Eichrom offers two cesium selective resins, AMP-PAN (Ammonium MolybdoPhosphate) and KNiF-PAN (Potassium Nickel HexacyanoFerrate(II)). Both resins were developed by Dr. Šebesta at the Czech Technical University in Prague and are based on very fine and selective inorganic materials embedded in polyacrylnitrile (PAN) resin beads. Embedding the inorganic materials in the polymer matrix improves their mechanical characteristics, improving flow through columns or cartridges packed with the Cs selective resins.

AMP-PAN resin is based on ammonium molybdophosphate, an inorganic ion exchanger known for its high selectivity for Cs (even at elevated acid concentrations), quick kinetics and radiation stability [1].

One of the main restraints to the use of AMP is its unfavorable microcrystalline structure. Accordingly, considerable work has been performed to improve its granulometry. Embedding the AMP in an organic matrix improves control of particle size, topography, porosity, hydrophilicity and cross-linking of the resin matrix as well as the amount of AMP embedded in the resin.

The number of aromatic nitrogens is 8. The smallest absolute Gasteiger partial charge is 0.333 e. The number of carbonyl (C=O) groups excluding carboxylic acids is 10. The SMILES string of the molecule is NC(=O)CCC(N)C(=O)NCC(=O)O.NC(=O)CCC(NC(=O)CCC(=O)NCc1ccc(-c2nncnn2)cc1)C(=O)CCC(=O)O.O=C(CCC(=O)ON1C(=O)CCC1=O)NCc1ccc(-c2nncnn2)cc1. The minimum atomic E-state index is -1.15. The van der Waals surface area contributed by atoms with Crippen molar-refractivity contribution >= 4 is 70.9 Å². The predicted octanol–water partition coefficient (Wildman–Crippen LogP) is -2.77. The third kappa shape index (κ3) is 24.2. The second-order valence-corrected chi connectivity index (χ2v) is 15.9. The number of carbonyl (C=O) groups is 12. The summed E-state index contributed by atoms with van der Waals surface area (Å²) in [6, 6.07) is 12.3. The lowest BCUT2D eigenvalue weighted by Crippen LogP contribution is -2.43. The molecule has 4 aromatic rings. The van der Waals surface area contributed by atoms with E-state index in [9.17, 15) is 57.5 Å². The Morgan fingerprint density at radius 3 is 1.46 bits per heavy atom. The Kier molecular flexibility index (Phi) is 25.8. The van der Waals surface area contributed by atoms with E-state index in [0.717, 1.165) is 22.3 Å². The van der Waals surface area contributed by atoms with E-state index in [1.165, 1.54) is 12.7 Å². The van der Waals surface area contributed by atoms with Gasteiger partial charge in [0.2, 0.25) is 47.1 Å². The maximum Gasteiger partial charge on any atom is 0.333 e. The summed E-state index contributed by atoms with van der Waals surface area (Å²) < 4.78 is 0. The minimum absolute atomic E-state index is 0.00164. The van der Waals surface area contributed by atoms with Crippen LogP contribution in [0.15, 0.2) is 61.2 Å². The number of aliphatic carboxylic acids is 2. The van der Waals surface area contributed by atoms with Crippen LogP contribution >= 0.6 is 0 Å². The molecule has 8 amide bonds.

Šebesta and Štefula showed that embedding the AMP in a PAN matrix has only limited impact on its Cs uptake kinetics and on the Cs capacity of the embedded AMP [1]. The AMP-PAN resin is chemically stable even under relatively harsh conditions such as 1M HNO3 / 1M NaNO3 or 1M NaOH / 1M NaNO3. Even after storing the resin under these conditions for 1 month, no visible mechanical damage could be observed, while Kd values, sorption kinetics and capacity also remained unchanged [2]. Radiolytic stability of the resin was evaluated in acidic solution by exposing it to doses up to 106 Gy. No changes in Kd or sorption capacity were found.

Desorption of the cesium from the AMP-PAN is only possible using high concentrations of ammonium salts, such as 10 bed volumes of 5M NH4Cl [1]. Alternatively, NH4NO3 might be used [3]. The Cs may also be recovered by destroying the AMP using strong alkaline solutions, such as 5M NaOH.